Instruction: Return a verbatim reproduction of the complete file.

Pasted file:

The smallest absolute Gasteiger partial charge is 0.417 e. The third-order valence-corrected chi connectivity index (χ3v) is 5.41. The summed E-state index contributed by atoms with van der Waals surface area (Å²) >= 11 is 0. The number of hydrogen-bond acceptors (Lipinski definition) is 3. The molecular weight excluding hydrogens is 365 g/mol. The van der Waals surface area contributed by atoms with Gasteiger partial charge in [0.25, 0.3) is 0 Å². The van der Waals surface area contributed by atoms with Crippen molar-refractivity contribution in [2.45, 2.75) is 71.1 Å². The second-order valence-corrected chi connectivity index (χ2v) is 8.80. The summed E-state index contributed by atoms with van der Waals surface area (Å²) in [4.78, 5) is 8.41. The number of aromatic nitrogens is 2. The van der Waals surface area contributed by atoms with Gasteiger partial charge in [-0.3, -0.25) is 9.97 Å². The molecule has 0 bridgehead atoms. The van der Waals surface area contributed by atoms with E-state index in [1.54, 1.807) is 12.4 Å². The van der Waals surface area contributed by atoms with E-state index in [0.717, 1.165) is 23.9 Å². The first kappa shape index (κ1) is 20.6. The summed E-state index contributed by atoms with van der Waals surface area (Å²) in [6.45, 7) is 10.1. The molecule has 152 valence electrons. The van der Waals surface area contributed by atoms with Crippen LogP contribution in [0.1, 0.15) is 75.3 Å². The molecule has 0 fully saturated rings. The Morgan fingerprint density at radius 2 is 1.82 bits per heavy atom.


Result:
The smallest absolute Gasteiger partial charge is 0.417 e. The third-order valence-corrected chi connectivity index (χ3v) is 5.41. The summed E-state index contributed by atoms with van der Waals surface area (Å²) >= 11 is 0. The number of hydrogen-bond acceptors (Lipinski definition) is 3. The molecular weight excluding hydrogens is 365 g/mol. The van der Waals surface area contributed by atoms with Gasteiger partial charge in [0.25, 0.3) is 0 Å². The van der Waals surface area contributed by atoms with Crippen molar-refractivity contribution in [2.45, 2.75) is 71.1 Å². The second-order valence-corrected chi connectivity index (χ2v) is 8.80. The summed E-state index contributed by atoms with van der Waals surface area (Å²) in [4.78, 5) is 8.41. The number of aromatic nitrogens is 2. The van der Waals surface area contributed by atoms with Gasteiger partial charge in [-0.3, -0.25) is 9.97 Å². The molecule has 0 bridgehead atoms. The van der Waals surface area contributed by atoms with E-state index in [1.54, 1.807) is 12.4 Å². The van der Waals surface area contributed by atoms with E-state index in [0.717, 1.165) is 23.9 Å². The first kappa shape index (κ1) is 20.6. The summed E-state index contributed by atoms with van der Waals surface area (Å²) in [6.45, 7) is 10.1. The molecule has 152 valence electrons. The van der Waals surface area contributed by atoms with Crippen LogP contribution in [0.1, 0.15) is 75.3 Å². The molecule has 0 fully saturated rings. The Morgan fingerprint density at radius 2 is 1.82 bits per heavy atom.